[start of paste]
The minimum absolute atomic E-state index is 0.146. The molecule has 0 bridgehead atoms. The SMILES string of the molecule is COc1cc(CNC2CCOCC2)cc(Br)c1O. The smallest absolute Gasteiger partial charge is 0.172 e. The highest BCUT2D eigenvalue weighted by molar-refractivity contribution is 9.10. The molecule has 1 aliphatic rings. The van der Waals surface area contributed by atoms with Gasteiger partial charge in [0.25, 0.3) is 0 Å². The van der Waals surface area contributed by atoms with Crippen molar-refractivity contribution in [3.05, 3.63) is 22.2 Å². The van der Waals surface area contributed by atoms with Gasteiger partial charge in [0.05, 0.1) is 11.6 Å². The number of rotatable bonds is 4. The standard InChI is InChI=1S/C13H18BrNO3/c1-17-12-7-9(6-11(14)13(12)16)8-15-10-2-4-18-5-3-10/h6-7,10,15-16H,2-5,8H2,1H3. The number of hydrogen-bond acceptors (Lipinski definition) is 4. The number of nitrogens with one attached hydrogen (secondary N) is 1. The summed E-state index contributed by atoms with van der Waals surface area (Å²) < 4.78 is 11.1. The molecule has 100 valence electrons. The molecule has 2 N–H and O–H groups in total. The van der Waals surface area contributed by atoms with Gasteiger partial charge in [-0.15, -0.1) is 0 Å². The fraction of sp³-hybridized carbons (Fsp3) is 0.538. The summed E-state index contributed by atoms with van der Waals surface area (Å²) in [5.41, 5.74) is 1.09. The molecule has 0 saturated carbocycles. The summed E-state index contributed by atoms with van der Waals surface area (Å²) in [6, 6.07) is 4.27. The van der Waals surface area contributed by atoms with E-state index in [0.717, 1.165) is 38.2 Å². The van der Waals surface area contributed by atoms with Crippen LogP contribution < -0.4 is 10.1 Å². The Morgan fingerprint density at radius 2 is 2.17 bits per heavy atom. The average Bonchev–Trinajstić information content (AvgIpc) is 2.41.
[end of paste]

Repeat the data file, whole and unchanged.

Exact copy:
The minimum absolute atomic E-state index is 0.146. The molecule has 0 bridgehead atoms. The SMILES string of the molecule is COc1cc(CNC2CCOCC2)cc(Br)c1O. The smallest absolute Gasteiger partial charge is 0.172 e. The highest BCUT2D eigenvalue weighted by molar-refractivity contribution is 9.10. The molecule has 1 aliphatic rings. The van der Waals surface area contributed by atoms with Gasteiger partial charge in [0.25, 0.3) is 0 Å². The van der Waals surface area contributed by atoms with Crippen molar-refractivity contribution in [3.05, 3.63) is 22.2 Å². The van der Waals surface area contributed by atoms with Gasteiger partial charge in [0.05, 0.1) is 11.6 Å². The number of rotatable bonds is 4. The standard InChI is InChI=1S/C13H18BrNO3/c1-17-12-7-9(6-11(14)13(12)16)8-15-10-2-4-18-5-3-10/h6-7,10,15-16H,2-5,8H2,1H3. The number of hydrogen-bond acceptors (Lipinski definition) is 4. The number of nitrogens with one attached hydrogen (secondary N) is 1. The summed E-state index contributed by atoms with van der Waals surface area (Å²) < 4.78 is 11.1. The molecule has 100 valence electrons. The molecule has 2 N–H and O–H groups in total. The van der Waals surface area contributed by atoms with Gasteiger partial charge in [-0.15, -0.1) is 0 Å². The fraction of sp³-hybridized carbons (Fsp3) is 0.538. The summed E-state index contributed by atoms with van der Waals surface area (Å²) in [5.41, 5.74) is 1.09. The molecule has 0 saturated carbocycles. The summed E-state index contributed by atoms with van der Waals surface area (Å²) in [6, 6.07) is 4.27. The van der Waals surface area contributed by atoms with E-state index in [0.717, 1.165) is 38.2 Å². The van der Waals surface area contributed by atoms with Crippen LogP contribution < -0.4 is 10.1 Å². The Morgan fingerprint density at radius 2 is 2.17 bits per heavy atom. The average Bonchev–Trinajstić information content (AvgIpc) is 2.41.